DURHAM, N.C. (WNCN) – When Duke takes on UNC, the sport, records, and venues don’t matter. It’s going to be heated no matter what. This weekend, the two schools meet on the gridiron playing for the Victory Bell.
It’s about more than that, though. The bell is just a symbol; a reminder of one school’s yearly dominance over the other. For Duke, this game is about pride and reclaiming some of the respect that was taken from them. The way last year’s game ended with the jump pass interception on the goal line has stuck in the Duke Blue Devils collective craw ever since the clock hit triple zeros at Kenan Stadium.
“It’s a rivalry game, so emotions are always high,” said Duke offensive lineman Rakavius Chambers. “The way that we lost the Victory Bell was tough. I think we’ve taken it to heart and that is our extra motivation.”
“It’s always been a very intense rivalry ever since I’ve been here, and I think last year that really hurt us a lot, you know, with the way it ended,” added Duke safety Michael Carter II. “I think it definitely just added that extra fuel to a rivalry game that’s already super intense, and I’m sure they know that. And I’m sure they’re aware how it ended last year and how we’re thinking about it.”
If the Blue Devils are to have any chance of taking the Victory Bell back to Durham, they need to find a way to slow down the UNC offense. Check any metric you want from the ground game to the running game and UNC is in the top five, if not the top team, in every category. The key to it all is the man running the show. Sam Howell plays like a seasoned vet and not a sophomore who just turned 20 last month.
“He runs a game well. He manages a game well,” said Duke head coach David Cutcliffe. “We’ve got to do as good a job as you can do of trying to get them off schedule. When you do get pressure on a quarterback or if you’re fortunate enough to get a sack, you throw the down and distance off schedule.”
“He’s probably a better athlete than some people give him credit for and definitely forces a lot of missed tackles himself just trying to keep plays alive,” Carter said. “The receivers do a good job of just getting open when they see he’s in trouble, so that’s definitely been a point of emphasis.”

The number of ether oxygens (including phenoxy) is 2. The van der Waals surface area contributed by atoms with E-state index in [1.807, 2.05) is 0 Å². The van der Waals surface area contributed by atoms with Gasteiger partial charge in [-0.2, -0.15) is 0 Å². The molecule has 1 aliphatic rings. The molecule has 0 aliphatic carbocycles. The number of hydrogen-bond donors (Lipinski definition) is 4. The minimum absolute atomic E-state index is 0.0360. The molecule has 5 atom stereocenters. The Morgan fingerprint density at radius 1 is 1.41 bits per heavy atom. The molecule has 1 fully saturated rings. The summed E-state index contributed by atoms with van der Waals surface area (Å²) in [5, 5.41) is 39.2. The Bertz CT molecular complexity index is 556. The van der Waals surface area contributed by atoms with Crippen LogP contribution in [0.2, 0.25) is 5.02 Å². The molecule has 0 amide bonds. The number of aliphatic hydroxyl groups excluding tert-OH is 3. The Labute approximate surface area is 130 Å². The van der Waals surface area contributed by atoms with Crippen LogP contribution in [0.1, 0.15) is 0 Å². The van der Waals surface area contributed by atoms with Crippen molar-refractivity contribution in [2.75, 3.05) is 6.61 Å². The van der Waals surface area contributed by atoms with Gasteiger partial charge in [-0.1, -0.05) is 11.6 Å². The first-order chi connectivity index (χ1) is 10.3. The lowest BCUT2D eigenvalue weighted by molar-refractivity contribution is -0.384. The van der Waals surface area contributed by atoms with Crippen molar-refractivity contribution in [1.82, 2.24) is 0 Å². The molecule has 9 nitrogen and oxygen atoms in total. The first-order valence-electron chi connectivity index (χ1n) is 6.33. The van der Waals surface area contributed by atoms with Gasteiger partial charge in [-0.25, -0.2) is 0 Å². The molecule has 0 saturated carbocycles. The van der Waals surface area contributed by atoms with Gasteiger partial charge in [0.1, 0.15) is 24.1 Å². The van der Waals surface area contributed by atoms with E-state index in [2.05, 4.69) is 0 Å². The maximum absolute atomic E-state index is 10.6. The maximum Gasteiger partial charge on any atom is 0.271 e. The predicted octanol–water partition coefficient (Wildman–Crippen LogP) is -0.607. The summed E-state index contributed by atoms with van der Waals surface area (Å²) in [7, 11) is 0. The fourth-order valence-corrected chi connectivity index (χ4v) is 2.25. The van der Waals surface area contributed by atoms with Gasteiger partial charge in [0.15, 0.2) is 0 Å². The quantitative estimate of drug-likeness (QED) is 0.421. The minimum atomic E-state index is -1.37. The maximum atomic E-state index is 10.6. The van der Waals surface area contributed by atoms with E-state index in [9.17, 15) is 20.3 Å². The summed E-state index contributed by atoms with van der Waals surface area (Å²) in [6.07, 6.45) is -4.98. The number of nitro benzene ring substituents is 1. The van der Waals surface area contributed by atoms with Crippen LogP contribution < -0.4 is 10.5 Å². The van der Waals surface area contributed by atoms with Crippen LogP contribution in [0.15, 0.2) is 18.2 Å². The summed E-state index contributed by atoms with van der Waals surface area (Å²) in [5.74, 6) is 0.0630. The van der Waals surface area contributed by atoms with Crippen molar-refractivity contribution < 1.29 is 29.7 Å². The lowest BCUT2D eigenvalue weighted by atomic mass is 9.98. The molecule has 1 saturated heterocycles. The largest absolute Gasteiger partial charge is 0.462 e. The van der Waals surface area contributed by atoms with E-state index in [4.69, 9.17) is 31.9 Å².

If the UNC offense has been frighteningly good, the defense has been just plain frightening. The Tar Heels failed to hold teams at bay and allowed insurmountable leads against teams like Florida State and Virginia. They have had some serious trouble stopping the run, which is exactly what Duke is looking to take advantage of Saturday.
“I think their opponents have done a really good job, but also their opponents that have run the ball on have played really well up front. Veteran offensive lines that you see run the ball on almost everybody,” Cutcliffe said. “We have to take the challenge that other teams have taken that you put your hat in the right place, you keep your feet, you bring your feet. You do the things that it takes to be successful as a running football team.”
“Each and every single play, you have to be the more physical team, take it to that other team,” Chambers said. “They may get a couple of plays here and there, but over and over and over again when you’re not letting that other team breathe. That suffocation breaks defenses down. And so, in turn, you end up seeing these big plays and ultimately see domination from the offensive line.”
When asked what that special something was that it took to win these types of rivalry games, Chambers summed it up best: “Rivalry games come down to who wants to be the most physical team and who is going to pound the other team for a longer period of time.”